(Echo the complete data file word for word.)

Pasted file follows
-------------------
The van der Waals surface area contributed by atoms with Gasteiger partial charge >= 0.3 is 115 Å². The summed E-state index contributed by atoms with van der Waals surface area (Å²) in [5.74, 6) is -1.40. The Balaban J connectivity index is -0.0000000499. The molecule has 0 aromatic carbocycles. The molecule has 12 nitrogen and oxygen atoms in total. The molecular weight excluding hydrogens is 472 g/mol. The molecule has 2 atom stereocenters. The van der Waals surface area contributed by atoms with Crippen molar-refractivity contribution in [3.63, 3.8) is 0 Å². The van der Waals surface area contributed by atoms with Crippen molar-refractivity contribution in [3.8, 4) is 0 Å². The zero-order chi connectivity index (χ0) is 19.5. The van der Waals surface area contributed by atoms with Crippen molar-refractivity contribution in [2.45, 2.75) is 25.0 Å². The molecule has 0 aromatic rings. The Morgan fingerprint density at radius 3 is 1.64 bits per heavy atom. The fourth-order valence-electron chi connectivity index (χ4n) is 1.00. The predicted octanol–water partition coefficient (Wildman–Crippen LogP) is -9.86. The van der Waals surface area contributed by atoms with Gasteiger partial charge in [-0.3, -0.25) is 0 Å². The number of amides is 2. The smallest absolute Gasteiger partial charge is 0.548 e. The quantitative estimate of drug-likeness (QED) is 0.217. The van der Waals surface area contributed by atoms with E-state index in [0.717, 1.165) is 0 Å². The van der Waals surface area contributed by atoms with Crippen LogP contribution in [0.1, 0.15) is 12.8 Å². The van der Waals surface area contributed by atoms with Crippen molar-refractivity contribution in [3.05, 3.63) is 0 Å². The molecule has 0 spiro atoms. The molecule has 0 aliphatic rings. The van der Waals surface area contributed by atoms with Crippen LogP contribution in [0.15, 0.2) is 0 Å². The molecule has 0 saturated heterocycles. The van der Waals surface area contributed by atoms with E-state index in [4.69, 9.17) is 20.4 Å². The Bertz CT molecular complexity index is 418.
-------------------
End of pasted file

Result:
The van der Waals surface area contributed by atoms with Gasteiger partial charge >= 0.3 is 115 Å². The summed E-state index contributed by atoms with van der Waals surface area (Å²) in [5.74, 6) is -1.40. The Balaban J connectivity index is -0.0000000499. The molecule has 0 aromatic carbocycles. The molecule has 12 nitrogen and oxygen atoms in total. The molecular weight excluding hydrogens is 472 g/mol. The molecule has 2 atom stereocenters. The van der Waals surface area contributed by atoms with Crippen molar-refractivity contribution in [3.63, 3.8) is 0 Å². The van der Waals surface area contributed by atoms with Crippen molar-refractivity contribution in [3.8, 4) is 0 Å². The zero-order chi connectivity index (χ0) is 19.5. The van der Waals surface area contributed by atoms with Crippen molar-refractivity contribution in [2.45, 2.75) is 25.0 Å². The molecule has 0 aromatic rings. The Morgan fingerprint density at radius 3 is 1.64 bits per heavy atom. The fourth-order valence-electron chi connectivity index (χ4n) is 1.00. The predicted octanol–water partition coefficient (Wildman–Crippen LogP) is -9.86. The van der Waals surface area contributed by atoms with Gasteiger partial charge in [-0.3, -0.25) is 0 Å². The number of amides is 2. The smallest absolute Gasteiger partial charge is 0.548 e. The quantitative estimate of drug-likeness (QED) is 0.217. The van der Waals surface area contributed by atoms with E-state index in [0.717, 1.165) is 0 Å². The van der Waals surface area contributed by atoms with Crippen LogP contribution in [0.1, 0.15) is 12.8 Å². The van der Waals surface area contributed by atoms with Crippen molar-refractivity contribution in [3.05, 3.63) is 0 Å². The molecule has 0 spiro atoms. The molecule has 0 aliphatic rings. The van der Waals surface area contributed by atoms with Crippen LogP contribution in [0.15, 0.2) is 0 Å². The molecule has 0 saturated heterocycles. The van der Waals surface area contributed by atoms with E-state index in [4.69, 9.17) is 20.4 Å². The Bertz CT molecular complexity index is 418.